Her brother frowned. “I don’t think it can be explained. And I don’t think there’s anything to be done for it. Lord Colton’s growing impatient, and August’s father is in ill health. So you see, August’s under pressure both ways. Three ways, if you count Lady Prissyupstairs banging away on the pianoforte. Listen, mopsy.” He squeezed her hand and held it between his palms. “I love you very much. I want you to be happy. Even if August was head over heels for you, I wouldn’t let a match proceed. It wouldn’t suit either of you. You’d realize it soon enough.”
Minette loved her brother, but sometimes she hated him too, like when he was being a know-it-all, overprotective tyrant without any heart.
“You don’t understand,” she said, pulling her hand away. “You don’t feel my pain.”
“Warren,” said Josephine. “Perhaps we ought to think about leaving early. Very soon,” she added, raising a brow. “If it can be arranged.”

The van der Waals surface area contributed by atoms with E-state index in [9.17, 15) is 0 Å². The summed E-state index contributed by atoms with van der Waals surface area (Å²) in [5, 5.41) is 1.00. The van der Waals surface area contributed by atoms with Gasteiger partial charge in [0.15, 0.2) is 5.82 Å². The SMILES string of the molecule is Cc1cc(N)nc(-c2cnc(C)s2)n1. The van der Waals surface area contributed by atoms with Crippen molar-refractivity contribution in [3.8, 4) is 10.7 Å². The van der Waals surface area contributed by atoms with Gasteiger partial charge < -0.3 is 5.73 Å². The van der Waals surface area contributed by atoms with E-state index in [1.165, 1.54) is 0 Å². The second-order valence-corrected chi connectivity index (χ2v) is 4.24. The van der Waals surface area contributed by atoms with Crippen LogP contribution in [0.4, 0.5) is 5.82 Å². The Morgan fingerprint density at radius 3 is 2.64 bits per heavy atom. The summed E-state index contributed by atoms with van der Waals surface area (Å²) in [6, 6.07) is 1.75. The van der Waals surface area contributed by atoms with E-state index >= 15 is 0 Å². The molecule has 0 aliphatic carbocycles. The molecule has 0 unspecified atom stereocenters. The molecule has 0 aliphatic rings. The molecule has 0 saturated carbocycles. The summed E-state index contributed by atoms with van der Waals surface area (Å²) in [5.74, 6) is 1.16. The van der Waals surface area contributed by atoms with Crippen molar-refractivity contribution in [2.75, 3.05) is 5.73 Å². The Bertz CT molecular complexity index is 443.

He sighed. “I suppose the Townsends would understand, but I think it awfully cowardly of you, sis. The party doesn’t end for another week.”
One more week. By the end of that week, August was sure to be engaged to Lady Priscilla. It was so unfair.
“Please, we must leave,” she said, worrying her handkerchief between her fingers. “I’ll pretend to be ill. Or you can say you have business to attend to in town.”
Warren shook his head. “I’ll tell Hunter and Aurelia the truth. They’d know anyway. But we must keep the rest of the guests from finding out the reason, for propriety’s sake.”